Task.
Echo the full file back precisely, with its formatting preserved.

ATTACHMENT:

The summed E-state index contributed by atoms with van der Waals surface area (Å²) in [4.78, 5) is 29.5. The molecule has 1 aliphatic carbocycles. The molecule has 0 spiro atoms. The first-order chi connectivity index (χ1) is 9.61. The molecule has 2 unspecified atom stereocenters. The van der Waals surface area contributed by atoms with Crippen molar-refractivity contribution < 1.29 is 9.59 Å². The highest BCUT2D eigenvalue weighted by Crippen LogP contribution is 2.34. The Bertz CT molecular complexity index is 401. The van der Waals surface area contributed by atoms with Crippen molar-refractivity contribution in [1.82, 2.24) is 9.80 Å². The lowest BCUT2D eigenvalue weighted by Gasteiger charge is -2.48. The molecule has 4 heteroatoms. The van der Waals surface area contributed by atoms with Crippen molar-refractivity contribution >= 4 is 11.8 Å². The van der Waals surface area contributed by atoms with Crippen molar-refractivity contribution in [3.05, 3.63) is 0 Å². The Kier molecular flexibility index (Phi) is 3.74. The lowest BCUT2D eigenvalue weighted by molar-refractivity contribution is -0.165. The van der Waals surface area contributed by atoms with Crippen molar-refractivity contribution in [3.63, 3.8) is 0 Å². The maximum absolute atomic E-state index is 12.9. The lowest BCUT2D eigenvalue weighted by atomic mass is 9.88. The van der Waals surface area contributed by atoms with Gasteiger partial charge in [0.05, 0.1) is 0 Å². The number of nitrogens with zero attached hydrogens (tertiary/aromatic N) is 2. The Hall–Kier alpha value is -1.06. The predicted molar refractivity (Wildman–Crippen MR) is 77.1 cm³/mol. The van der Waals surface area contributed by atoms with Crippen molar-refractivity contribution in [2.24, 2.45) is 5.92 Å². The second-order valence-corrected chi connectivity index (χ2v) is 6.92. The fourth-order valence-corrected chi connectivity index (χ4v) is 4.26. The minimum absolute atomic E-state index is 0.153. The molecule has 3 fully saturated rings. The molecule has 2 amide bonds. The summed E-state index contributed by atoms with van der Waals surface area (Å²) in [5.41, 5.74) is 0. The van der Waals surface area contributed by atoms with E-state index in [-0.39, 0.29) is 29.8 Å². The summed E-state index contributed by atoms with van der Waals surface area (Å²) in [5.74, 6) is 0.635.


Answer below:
The summed E-state index contributed by atoms with van der Waals surface area (Å²) in [4.78, 5) is 29.5. The molecule has 1 aliphatic carbocycles. The molecule has 0 spiro atoms. The first-order chi connectivity index (χ1) is 9.61. The molecule has 2 unspecified atom stereocenters. The van der Waals surface area contributed by atoms with Crippen molar-refractivity contribution < 1.29 is 9.59 Å². The highest BCUT2D eigenvalue weighted by Crippen LogP contribution is 2.34. The Bertz CT molecular complexity index is 401. The van der Waals surface area contributed by atoms with Crippen molar-refractivity contribution in [1.82, 2.24) is 9.80 Å². The lowest BCUT2D eigenvalue weighted by Gasteiger charge is -2.48. The molecule has 4 heteroatoms. The van der Waals surface area contributed by atoms with Crippen molar-refractivity contribution >= 4 is 11.8 Å². The van der Waals surface area contributed by atoms with Crippen molar-refractivity contribution in [3.05, 3.63) is 0 Å². The Kier molecular flexibility index (Phi) is 3.74. The lowest BCUT2D eigenvalue weighted by molar-refractivity contribution is -0.165. The van der Waals surface area contributed by atoms with Crippen molar-refractivity contribution in [3.63, 3.8) is 0 Å². The maximum absolute atomic E-state index is 12.9. The lowest BCUT2D eigenvalue weighted by atomic mass is 9.88. The van der Waals surface area contributed by atoms with Gasteiger partial charge in [0.05, 0.1) is 0 Å². The number of nitrogens with zero attached hydrogens (tertiary/aromatic N) is 2. The Hall–Kier alpha value is -1.06. The predicted molar refractivity (Wildman–Crippen MR) is 77.1 cm³/mol. The van der Waals surface area contributed by atoms with Crippen molar-refractivity contribution in [2.24, 2.45) is 5.92 Å². The second-order valence-corrected chi connectivity index (χ2v) is 6.92. The fourth-order valence-corrected chi connectivity index (χ4v) is 4.26. The minimum absolute atomic E-state index is 0.153. The molecule has 3 fully saturated rings. The molecule has 2 amide bonds. The summed E-state index contributed by atoms with van der Waals surface area (Å²) in [5.41, 5.74) is 0. The van der Waals surface area contributed by atoms with E-state index in [-0.39, 0.29) is 29.8 Å². The summed E-state index contributed by atoms with van der Waals surface area (Å²) in [5.74, 6) is 0.635.